A federal court has finally released the Obama administration’s memo justifying the targeted killing of Anwar al-Awlaki, an American citizen living in Yemen who was apparently a top Al Qaeda operative. I think we mostly knew this already, but the memo confirms that the decision to kill Awlaki was based primarily on the Authorization to Use Military Force passed a few weeks after 9/11:
“We believe that the AUMF’s authority to use lethal force abroad also may apply in appropriate circumstances to a United States citizen who is part of the forces of an enemy authorization within the scope of the force authorization,” reads the Justice Department memorandum, written for attorney general Eric Holder on 16 July 2010 and ostensibly intended strictly for Awlaki’s case.
Among those circumstances: “Where high-level government officials have determined that a capture operation is infeasible and that the targeted person is part of a dangerous enemy force and is engaged in activities that pose a continued and imminent threat to US persons or interests.”
I’ve never taken a firm stand on the decision to kill Awlaki. Everything I’ve read persuades me that he was, indeed, a high-ranking Al Qaeda operative, and a dangerous one. If we were engaged in a normal war, there would be no question about our right to treat him like any other enemy combatant.
But we aren’t engaged in a normal war, are we? There’s no specific enemy, no specific battlefield, and no way of knowing if and when the war is over. The AUMF is open-ended, both in time and geography, and is famously vague about just who it authorizes the president to make war against. It specifies “those nations, organizations, or persons he determines planned, authorized, committed, or aided the terrorist attacks that occurred on September 11, 2001,” and that takes in a helluva lot of ground.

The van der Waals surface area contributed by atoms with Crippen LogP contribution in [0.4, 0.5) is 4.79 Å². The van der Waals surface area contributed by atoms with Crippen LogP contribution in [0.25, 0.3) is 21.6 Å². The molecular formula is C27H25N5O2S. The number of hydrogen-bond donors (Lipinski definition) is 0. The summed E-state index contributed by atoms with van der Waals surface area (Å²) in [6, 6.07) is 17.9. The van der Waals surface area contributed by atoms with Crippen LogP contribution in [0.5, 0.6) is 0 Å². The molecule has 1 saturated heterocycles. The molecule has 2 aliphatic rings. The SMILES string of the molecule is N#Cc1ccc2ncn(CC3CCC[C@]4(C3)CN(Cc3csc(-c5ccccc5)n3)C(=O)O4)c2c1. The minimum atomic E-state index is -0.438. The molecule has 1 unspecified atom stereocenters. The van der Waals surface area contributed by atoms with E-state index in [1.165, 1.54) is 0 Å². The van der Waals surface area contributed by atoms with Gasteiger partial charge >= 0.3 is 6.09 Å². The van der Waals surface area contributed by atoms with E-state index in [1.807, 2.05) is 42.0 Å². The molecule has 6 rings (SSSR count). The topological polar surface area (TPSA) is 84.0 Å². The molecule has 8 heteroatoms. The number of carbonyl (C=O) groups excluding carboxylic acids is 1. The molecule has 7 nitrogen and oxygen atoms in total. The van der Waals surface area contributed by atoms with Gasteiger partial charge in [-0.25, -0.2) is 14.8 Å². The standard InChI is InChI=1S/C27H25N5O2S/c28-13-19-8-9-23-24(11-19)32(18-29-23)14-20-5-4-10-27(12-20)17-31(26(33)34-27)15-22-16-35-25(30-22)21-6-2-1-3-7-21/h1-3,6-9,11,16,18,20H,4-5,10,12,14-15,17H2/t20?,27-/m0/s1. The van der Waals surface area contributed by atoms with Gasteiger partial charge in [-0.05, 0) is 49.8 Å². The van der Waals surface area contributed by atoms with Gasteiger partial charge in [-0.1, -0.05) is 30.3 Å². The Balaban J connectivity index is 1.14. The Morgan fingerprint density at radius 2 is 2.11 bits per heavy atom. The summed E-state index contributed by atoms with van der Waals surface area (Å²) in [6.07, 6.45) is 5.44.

Thus, the problem I’ve always had isn’t specifically with the targeting of Awlaki, but with the fact that the targeting was based on such a flimsy legal pretext. However, despite the fact that I’m disappointed in Obama’s decision to interpret the AUMF broadly, most of the blame on that score should be directed not at Obama, but at Congress. The AUMF is now more than a dozen years old, and it’s long past time for Congress to emerge from its fetal crouch and write a new law specifically designed for our present circumstances. Among other things, it should address the president’s ability to target American citizens for killing. If Congress wants to give the president that power, it should debate and pass a law and the courts should rule on its constitutionality. That’s the rule of law. And regardless of whether I liked the law, I’d accept it if Congress passed it, the president signed it, and the Supreme Court declared it constitutional.
Instead, as usual, Congress prefers to do nothing. This leaves them free to kibitz if they don’t like what the president is doing, or to simply avoid having to take a stand at all. It’s shameful.